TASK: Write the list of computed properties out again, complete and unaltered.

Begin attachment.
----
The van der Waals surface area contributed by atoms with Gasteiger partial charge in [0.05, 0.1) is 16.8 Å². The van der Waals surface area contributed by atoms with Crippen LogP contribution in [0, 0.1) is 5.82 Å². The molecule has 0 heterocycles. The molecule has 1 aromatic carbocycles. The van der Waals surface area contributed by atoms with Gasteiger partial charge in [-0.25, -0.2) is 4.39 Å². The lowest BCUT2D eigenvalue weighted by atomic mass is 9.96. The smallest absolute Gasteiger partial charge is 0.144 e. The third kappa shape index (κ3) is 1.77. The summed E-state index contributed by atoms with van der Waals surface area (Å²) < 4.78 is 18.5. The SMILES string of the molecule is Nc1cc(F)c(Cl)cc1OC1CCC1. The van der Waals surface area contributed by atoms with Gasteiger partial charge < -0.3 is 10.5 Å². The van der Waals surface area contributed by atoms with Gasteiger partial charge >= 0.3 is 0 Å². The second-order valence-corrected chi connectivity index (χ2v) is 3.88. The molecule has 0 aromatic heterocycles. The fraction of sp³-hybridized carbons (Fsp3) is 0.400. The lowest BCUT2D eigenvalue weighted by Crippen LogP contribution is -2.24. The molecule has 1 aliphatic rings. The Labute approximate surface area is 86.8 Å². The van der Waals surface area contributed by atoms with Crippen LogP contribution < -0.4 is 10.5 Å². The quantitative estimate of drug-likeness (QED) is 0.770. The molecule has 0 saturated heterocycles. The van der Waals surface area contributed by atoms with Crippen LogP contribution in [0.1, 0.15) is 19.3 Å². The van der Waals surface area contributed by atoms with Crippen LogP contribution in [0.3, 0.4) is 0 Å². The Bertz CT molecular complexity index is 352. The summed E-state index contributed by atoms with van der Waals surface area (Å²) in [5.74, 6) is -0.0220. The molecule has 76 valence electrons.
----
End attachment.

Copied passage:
The van der Waals surface area contributed by atoms with Gasteiger partial charge in [0.05, 0.1) is 16.8 Å². The van der Waals surface area contributed by atoms with Crippen LogP contribution in [0, 0.1) is 5.82 Å². The molecule has 0 heterocycles. The molecule has 1 aromatic carbocycles. The van der Waals surface area contributed by atoms with Gasteiger partial charge in [-0.25, -0.2) is 4.39 Å². The lowest BCUT2D eigenvalue weighted by atomic mass is 9.96. The smallest absolute Gasteiger partial charge is 0.144 e. The third kappa shape index (κ3) is 1.77. The summed E-state index contributed by atoms with van der Waals surface area (Å²) < 4.78 is 18.5. The SMILES string of the molecule is Nc1cc(F)c(Cl)cc1OC1CCC1. The van der Waals surface area contributed by atoms with Gasteiger partial charge < -0.3 is 10.5 Å². The van der Waals surface area contributed by atoms with Gasteiger partial charge >= 0.3 is 0 Å². The second-order valence-corrected chi connectivity index (χ2v) is 3.88. The molecule has 0 aromatic heterocycles. The fraction of sp³-hybridized carbons (Fsp3) is 0.400. The lowest BCUT2D eigenvalue weighted by Crippen LogP contribution is -2.24. The molecule has 1 aliphatic rings. The Labute approximate surface area is 86.8 Å². The van der Waals surface area contributed by atoms with Crippen LogP contribution < -0.4 is 10.5 Å². The quantitative estimate of drug-likeness (QED) is 0.770. The molecule has 0 saturated heterocycles. The van der Waals surface area contributed by atoms with Crippen LogP contribution in [0.1, 0.15) is 19.3 Å². The van der Waals surface area contributed by atoms with Crippen LogP contribution in [0.3, 0.4) is 0 Å². The Bertz CT molecular complexity index is 352. The summed E-state index contributed by atoms with van der Waals surface area (Å²) in [5.74, 6) is -0.0220. The molecule has 76 valence electrons.